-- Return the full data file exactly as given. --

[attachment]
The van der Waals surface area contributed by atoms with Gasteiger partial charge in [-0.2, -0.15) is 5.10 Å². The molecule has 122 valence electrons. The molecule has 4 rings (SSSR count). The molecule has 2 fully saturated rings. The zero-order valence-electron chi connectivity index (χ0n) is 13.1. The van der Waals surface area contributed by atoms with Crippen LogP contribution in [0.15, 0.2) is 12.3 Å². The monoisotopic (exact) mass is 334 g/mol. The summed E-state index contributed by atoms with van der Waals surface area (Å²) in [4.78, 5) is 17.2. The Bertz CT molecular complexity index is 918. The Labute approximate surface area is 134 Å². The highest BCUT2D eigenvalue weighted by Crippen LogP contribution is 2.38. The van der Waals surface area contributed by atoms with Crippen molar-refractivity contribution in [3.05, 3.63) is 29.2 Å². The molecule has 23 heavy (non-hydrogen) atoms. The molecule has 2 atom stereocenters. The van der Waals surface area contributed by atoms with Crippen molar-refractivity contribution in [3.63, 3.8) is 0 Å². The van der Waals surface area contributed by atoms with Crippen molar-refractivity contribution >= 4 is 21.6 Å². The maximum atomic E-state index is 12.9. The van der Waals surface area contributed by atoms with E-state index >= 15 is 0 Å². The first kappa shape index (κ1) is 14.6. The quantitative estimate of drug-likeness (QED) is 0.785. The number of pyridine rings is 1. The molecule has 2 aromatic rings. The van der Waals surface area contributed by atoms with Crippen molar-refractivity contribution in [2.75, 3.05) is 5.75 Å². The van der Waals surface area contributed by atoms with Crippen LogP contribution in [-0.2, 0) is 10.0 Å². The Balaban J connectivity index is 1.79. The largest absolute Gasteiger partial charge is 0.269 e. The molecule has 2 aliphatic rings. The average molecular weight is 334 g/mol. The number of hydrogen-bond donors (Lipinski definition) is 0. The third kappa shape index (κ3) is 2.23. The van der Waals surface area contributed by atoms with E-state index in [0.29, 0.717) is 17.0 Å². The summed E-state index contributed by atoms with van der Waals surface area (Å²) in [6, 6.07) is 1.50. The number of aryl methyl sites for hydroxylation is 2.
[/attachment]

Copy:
The van der Waals surface area contributed by atoms with Gasteiger partial charge in [-0.2, -0.15) is 5.10 Å². The molecule has 122 valence electrons. The molecule has 4 rings (SSSR count). The molecule has 2 fully saturated rings. The zero-order valence-electron chi connectivity index (χ0n) is 13.1. The van der Waals surface area contributed by atoms with Crippen LogP contribution in [0.15, 0.2) is 12.3 Å². The monoisotopic (exact) mass is 334 g/mol. The summed E-state index contributed by atoms with van der Waals surface area (Å²) in [4.78, 5) is 17.2. The Bertz CT molecular complexity index is 918. The Labute approximate surface area is 134 Å². The highest BCUT2D eigenvalue weighted by Crippen LogP contribution is 2.38. The van der Waals surface area contributed by atoms with Crippen molar-refractivity contribution in [3.05, 3.63) is 29.2 Å². The molecule has 23 heavy (non-hydrogen) atoms. The molecule has 2 atom stereocenters. The van der Waals surface area contributed by atoms with Crippen molar-refractivity contribution in [3.63, 3.8) is 0 Å². The van der Waals surface area contributed by atoms with Crippen molar-refractivity contribution >= 4 is 21.6 Å². The maximum atomic E-state index is 12.9. The van der Waals surface area contributed by atoms with E-state index >= 15 is 0 Å². The first kappa shape index (κ1) is 14.6. The quantitative estimate of drug-likeness (QED) is 0.785. The number of pyridine rings is 1. The molecule has 2 aromatic rings. The van der Waals surface area contributed by atoms with Crippen molar-refractivity contribution in [2.75, 3.05) is 5.75 Å². The van der Waals surface area contributed by atoms with Crippen LogP contribution in [-0.2, 0) is 10.0 Å². The Balaban J connectivity index is 1.79. The largest absolute Gasteiger partial charge is 0.269 e. The molecule has 2 aliphatic rings. The average molecular weight is 334 g/mol. The number of hydrogen-bond donors (Lipinski definition) is 0. The third kappa shape index (κ3) is 2.23. The van der Waals surface area contributed by atoms with E-state index in [0.29, 0.717) is 17.0 Å². The summed E-state index contributed by atoms with van der Waals surface area (Å²) in [6, 6.07) is 1.50. The number of aryl methyl sites for hydroxylation is 2.